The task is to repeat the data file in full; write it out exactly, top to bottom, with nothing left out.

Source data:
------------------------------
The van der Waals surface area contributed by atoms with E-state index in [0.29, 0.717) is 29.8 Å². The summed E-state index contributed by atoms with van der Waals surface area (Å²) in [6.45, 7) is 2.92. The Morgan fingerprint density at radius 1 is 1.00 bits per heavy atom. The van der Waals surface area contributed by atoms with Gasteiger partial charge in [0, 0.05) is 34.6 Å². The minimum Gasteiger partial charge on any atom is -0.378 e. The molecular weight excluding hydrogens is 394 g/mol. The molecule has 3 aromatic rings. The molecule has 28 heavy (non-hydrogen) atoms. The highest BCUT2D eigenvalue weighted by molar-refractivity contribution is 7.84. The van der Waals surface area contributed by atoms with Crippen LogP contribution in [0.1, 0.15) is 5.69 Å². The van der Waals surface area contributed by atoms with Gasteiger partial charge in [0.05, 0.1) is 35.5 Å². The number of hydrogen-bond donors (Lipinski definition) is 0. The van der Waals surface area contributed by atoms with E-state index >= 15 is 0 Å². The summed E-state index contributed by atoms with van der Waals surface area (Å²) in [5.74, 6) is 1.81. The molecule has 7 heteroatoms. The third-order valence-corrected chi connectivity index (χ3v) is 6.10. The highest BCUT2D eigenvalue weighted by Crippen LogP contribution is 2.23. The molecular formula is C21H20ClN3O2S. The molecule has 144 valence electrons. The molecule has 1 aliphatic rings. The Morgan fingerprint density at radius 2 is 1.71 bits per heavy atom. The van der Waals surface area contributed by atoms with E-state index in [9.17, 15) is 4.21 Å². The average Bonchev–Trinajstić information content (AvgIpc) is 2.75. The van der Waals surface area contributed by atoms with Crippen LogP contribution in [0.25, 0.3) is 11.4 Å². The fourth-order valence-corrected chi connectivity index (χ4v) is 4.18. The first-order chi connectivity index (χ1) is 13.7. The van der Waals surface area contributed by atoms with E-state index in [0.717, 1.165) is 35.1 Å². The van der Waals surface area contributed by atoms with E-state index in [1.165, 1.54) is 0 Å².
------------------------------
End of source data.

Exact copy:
The van der Waals surface area contributed by atoms with E-state index in [0.29, 0.717) is 29.8 Å². The summed E-state index contributed by atoms with van der Waals surface area (Å²) in [6.45, 7) is 2.92. The Morgan fingerprint density at radius 1 is 1.00 bits per heavy atom. The van der Waals surface area contributed by atoms with Gasteiger partial charge in [0, 0.05) is 34.6 Å². The minimum Gasteiger partial charge on any atom is -0.378 e. The molecular weight excluding hydrogens is 394 g/mol. The molecule has 3 aromatic rings. The molecule has 28 heavy (non-hydrogen) atoms. The highest BCUT2D eigenvalue weighted by molar-refractivity contribution is 7.84. The van der Waals surface area contributed by atoms with Crippen LogP contribution in [0.1, 0.15) is 5.69 Å². The van der Waals surface area contributed by atoms with Gasteiger partial charge in [0.05, 0.1) is 35.5 Å². The number of hydrogen-bond donors (Lipinski definition) is 0. The van der Waals surface area contributed by atoms with E-state index >= 15 is 0 Å². The summed E-state index contributed by atoms with van der Waals surface area (Å²) in [5.74, 6) is 1.81. The molecule has 7 heteroatoms. The third-order valence-corrected chi connectivity index (χ3v) is 6.10. The highest BCUT2D eigenvalue weighted by Crippen LogP contribution is 2.23. The molecular formula is C21H20ClN3O2S. The molecule has 144 valence electrons. The molecule has 1 aliphatic rings. The Morgan fingerprint density at radius 2 is 1.71 bits per heavy atom. The van der Waals surface area contributed by atoms with E-state index in [9.17, 15) is 4.21 Å². The average Bonchev–Trinajstić information content (AvgIpc) is 2.75. The van der Waals surface area contributed by atoms with Crippen LogP contribution in [0.25, 0.3) is 11.4 Å². The fourth-order valence-corrected chi connectivity index (χ4v) is 4.18. The first-order chi connectivity index (χ1) is 13.7. The van der Waals surface area contributed by atoms with E-state index in [0.717, 1.165) is 35.1 Å². The van der Waals surface area contributed by atoms with E-state index in [1.165, 1.54) is 0 Å².